The Middle East is in transition.
In the last year the Abraham Accords and normalization with Gulf states, Morocco and Sudan has opened a door to new opportunities. This could be a whole new era. There are many hurdles however, which include Israel's adversaries such as Iran, as well as hurdles closer to home in domestic politics and the Palestinian Authority.Ksenia Svetlova sat down with The Jerusalem Post to discuss recent developments in the Abraham Accords, as well as how Israel's ties with Egypt and Jordan have improved. She is a research fellow at the Institute for Policy and Strategy at IDC Herzliya and a director of the program on Israel-Middle East relations at Mitvim institute for regional foreign policy. She is also an ex-member of Knesset.
Svetlova is an expert on the region and writes frequently on these issues. She discussed some important aspects of the normalization agreements and how there is now a new spotlight on Egypt and Jordan ties. This has involved more high-level visits to both countries as well as talk of solar and energy projects in Jordan.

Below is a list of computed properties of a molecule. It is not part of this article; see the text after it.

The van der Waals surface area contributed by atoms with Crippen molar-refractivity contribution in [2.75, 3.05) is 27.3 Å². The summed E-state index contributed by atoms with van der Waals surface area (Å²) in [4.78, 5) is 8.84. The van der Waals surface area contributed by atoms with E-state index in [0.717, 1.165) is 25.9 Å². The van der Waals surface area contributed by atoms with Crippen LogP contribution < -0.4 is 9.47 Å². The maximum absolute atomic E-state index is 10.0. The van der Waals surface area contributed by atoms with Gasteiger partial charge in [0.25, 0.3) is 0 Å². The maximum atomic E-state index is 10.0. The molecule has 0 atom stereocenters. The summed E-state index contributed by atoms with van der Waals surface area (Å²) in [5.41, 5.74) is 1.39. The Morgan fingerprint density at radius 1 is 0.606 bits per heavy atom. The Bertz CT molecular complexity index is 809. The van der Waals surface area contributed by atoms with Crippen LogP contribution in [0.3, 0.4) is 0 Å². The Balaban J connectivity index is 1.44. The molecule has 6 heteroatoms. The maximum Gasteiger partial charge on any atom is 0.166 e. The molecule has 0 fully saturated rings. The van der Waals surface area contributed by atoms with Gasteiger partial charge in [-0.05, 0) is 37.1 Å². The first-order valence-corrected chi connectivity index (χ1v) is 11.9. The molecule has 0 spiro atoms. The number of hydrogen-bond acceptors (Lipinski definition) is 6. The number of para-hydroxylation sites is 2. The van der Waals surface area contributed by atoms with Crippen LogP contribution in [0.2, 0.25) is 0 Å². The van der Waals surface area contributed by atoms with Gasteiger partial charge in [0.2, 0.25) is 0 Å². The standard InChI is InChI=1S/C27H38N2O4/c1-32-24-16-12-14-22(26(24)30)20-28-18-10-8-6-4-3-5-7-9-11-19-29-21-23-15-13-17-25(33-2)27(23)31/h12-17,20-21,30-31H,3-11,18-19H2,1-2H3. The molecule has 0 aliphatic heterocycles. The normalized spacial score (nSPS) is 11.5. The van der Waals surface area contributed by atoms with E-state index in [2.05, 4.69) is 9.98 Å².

Israel's ties with the Gulf have helped pave the way for better ties with Israel's traditional peace partner neighbors. However, Svetlova notes that there is still much to be done on the Palestinian issue. That means Israel should take advantage of these times to work toward better economic prosperity for the Palestinians. But that's not all, there is also a question of how Israel can continue to invest in making the two-state solution a real ideal, rather than risk losing the peace altogether and having a new crisis with the Palestinians.The wide-ranging discussion looked at the Gulf, how this impacts Jordan and Egypt and then how it can all impact Israel's immediate neighbors in Jerusalem, Ramallah and Gaza. We also talked about the chances for new peace partners in the region. Rumors have circulated in the past about Oman or even Saudi Arabia.
It remains to be seen who may come forward to join the Abraham Accords states.